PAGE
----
One of the hallmarks of being a good prepper is knowing what you’re up against. Understanding the nature of the threat, be it a group of people, a natural disaster or an accidental catastrophe is fundamental to preparing yourself against the consequences.
No matter how big, no matter how scary, there’s always something that can be done to improve your chances…
But one of the biggest and scariest, and also one of the most plausible, society-toppling events facing civilization today is that of an EMP, or electromagnetic pulse.
Created by the detonation of a nuclear bomb or specialty weapon designed for the purpose, any potent EMP can completely wipe out electrical grids, electronics and the many tools and devices that rely on either. This includes many automobiles.
No matter what sort of situation you’re facing, losing your vehicle could be devastating to your chances.
That’s why it’s so important that you learn how to protect it from an EMP in case one does occur, or at least increase the chances that it is repairable in the aftermath. This guide will help you do exactly that.
An EMP is an electromagnetic pulse, a surge of electrical energy that can impart extreme voltages across any conductive material and subsequently cause an overload, short or overheating damage in any vulnerable device.
There are all kinds of EMPs that occur every single day, generated by many different sources. Many are caused by various kinds of electrical equipment, while others are naturally occurring, resulting from lightning strikes.
All have the ability of interfering with various electronics, and sometimes they can be damaging. But, we generally aren’t worried about these everyday and borderline-insignificant EMPs…
We’re worried about the really big ones, the ones that can cause widespread local or even regional damage to electrical grids and most electronics, or anything that depends upon electronics to function, such as our vehicles.
Major EMPs of the type we are concerned with generally come in three varieties: nuclear, non-nuclear and natural.
Nuclear: an EMP that is generated by the detonation of a nuclear warhead. Larger warheads generate a more powerful pulse that radiates out from the point of detonation as waves that can travel a long distance, virtually unimpeded by the air alone.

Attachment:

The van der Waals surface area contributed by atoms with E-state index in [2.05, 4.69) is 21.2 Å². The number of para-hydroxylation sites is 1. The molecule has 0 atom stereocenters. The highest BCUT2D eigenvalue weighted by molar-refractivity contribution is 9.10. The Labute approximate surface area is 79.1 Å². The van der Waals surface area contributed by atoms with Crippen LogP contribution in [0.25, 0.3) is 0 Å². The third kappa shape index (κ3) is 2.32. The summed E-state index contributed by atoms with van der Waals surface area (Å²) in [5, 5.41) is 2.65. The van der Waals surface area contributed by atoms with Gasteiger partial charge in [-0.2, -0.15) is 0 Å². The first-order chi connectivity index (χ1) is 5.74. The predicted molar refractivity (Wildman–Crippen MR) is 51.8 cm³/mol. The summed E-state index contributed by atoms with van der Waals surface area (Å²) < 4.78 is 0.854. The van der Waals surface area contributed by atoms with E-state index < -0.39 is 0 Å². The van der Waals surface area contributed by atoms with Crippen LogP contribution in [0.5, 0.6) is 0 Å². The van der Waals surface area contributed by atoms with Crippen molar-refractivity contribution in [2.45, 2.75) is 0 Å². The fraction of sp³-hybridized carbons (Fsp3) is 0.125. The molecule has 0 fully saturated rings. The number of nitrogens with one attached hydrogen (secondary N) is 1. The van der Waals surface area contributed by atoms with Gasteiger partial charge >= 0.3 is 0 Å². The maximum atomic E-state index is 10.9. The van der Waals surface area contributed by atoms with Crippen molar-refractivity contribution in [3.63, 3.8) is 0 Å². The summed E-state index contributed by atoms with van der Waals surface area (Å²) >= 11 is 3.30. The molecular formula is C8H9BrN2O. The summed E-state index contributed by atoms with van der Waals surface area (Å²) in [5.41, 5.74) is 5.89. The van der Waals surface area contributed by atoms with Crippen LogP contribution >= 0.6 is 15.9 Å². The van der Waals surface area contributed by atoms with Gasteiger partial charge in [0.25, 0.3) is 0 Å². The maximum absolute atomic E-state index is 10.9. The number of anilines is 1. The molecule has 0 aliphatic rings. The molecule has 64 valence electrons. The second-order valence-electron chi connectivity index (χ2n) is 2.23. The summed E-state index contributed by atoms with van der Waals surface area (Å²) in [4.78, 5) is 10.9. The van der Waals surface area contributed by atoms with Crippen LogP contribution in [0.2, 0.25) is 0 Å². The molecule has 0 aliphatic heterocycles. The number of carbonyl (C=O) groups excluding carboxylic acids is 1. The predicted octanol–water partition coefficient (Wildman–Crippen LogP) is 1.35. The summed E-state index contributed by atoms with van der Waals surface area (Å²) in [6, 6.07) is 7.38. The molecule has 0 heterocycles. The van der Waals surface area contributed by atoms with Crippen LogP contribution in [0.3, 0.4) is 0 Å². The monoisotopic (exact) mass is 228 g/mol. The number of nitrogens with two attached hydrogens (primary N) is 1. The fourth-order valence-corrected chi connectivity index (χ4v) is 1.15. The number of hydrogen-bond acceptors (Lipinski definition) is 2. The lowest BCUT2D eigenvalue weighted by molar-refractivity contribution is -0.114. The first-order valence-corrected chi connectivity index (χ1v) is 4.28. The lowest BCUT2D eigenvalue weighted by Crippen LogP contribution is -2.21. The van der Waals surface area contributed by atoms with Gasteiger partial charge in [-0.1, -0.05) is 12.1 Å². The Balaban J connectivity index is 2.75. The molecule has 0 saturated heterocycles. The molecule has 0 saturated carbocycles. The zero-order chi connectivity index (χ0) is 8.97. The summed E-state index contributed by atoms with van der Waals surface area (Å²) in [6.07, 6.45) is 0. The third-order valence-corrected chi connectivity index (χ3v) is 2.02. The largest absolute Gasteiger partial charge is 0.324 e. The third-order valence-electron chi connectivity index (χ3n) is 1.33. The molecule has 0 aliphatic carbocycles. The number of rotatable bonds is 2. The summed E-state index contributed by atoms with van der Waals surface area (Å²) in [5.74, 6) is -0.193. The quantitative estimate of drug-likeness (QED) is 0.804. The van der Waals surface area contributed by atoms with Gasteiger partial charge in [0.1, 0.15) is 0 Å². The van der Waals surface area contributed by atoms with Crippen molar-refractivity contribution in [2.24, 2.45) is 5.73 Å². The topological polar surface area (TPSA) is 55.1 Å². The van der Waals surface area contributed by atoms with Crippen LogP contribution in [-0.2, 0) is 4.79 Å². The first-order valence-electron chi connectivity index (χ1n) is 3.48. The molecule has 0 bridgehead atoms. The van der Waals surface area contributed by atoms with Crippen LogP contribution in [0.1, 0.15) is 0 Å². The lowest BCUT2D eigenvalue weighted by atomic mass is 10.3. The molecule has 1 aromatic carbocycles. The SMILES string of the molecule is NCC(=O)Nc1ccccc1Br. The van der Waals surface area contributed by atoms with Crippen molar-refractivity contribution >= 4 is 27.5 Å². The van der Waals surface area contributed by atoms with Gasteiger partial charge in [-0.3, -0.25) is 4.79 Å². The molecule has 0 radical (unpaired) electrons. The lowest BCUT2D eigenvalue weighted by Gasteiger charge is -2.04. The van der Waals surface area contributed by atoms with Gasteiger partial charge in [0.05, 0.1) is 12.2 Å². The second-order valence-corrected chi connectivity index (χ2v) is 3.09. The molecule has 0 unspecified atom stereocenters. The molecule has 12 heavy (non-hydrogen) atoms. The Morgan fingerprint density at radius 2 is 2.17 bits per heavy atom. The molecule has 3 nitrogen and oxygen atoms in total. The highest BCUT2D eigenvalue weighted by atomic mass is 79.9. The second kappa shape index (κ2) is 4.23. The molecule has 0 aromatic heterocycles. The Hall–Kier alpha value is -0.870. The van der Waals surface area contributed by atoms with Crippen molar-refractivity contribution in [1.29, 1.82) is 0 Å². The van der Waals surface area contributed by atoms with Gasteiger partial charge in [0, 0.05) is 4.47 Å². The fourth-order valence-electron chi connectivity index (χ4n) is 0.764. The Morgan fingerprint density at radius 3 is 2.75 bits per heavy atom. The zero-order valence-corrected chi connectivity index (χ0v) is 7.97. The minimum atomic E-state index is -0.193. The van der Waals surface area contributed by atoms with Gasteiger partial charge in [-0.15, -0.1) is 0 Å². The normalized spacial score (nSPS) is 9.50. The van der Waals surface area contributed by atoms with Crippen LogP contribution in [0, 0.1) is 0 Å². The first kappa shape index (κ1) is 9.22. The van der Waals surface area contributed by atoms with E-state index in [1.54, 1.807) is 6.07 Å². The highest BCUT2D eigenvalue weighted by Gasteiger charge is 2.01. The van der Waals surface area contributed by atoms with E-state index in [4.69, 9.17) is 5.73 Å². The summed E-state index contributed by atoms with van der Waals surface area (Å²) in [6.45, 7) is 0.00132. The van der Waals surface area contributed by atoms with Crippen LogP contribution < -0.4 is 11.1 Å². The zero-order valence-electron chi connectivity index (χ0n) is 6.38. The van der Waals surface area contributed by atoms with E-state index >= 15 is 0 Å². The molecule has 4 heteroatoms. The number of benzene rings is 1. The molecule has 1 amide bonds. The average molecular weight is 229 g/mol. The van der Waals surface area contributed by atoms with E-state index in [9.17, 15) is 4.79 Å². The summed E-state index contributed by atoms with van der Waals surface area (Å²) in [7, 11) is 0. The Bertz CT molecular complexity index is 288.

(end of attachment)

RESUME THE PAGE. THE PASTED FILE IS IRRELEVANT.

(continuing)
A nuclear EMP is especially dangerous because it might hamper escape or relief efforts after the blast in an area far outside the primary and secondary effects of the bomb itself.
Non-nuclear: a non-nuclear EMP, abbreviated NNEMP, is one that is created from a specialty EMP-generating device or “bomb”.
These devices can produce the sometimes highly desirable effects of an EMP in a military context without the stigma of actually detonating a nuclear weapon.
For our purposes, these weapons are powerful enough to produce EMPs capable of causing serious regional mayhem.
Natural: major EMPs can also be completely natural occurrences, surprisingly enough. These are typically in the form of cosmic phenomena created by the sun in the form of solar storms, coronal mass ejections and other interstellar events that can affect the entire globe at once.
Usually not as powerful overall compared to nuclear and non-nuclear EMPs, these events may nonetheless be sustained over days or weeks, and can cause serious trouble with electronics and potentially major damage.
Obviously nuclear and non-nuclear EMPs are the most worrying, and frighteningly plausible. That being said, naturally occurring EMPs that had global consequences have happened in recorded history and should be taken seriously.
Look up the Carrington Event for more information.
So we know what an EMP is and where it comes from. How does this affect our vehicles?
Considering that the vast majority of cars on the road today are increasingly dependent upon electronics including for basic operation, EMPs could disable, damage, or destroy our vehicles.
It could burn out circuit boards, damage or destroy fuel injection systems, create malfunctions or destruction of instrumentation and much more.
Depending on the year, brand and model of your car, as well as various design features inherent to it, your vehicle could temporarily malfunction, be rendered inoperable due to damage or be effectively destroyed due to the loss of its critical electronic components.
As a general rule, the more sophisticated and modern your vehicle, the more vulnerable it likely is to an EMP.
Losing your vehicle in any case is going to be a terrible blow under the circumstances, and if you are relying on it to survive a seriously dangerous situation your life could be put in danger.
It’s Uncertain How Much a Powerful EMP Will Actually Affect Your Vehicle
Obviously, you’ll want to protect your vehicle, whatever it is, from the destructive effects of an EMP. However, before we get to the actual nuts and bolts of protecting it, there is a major but little-known controversy that must be addressed.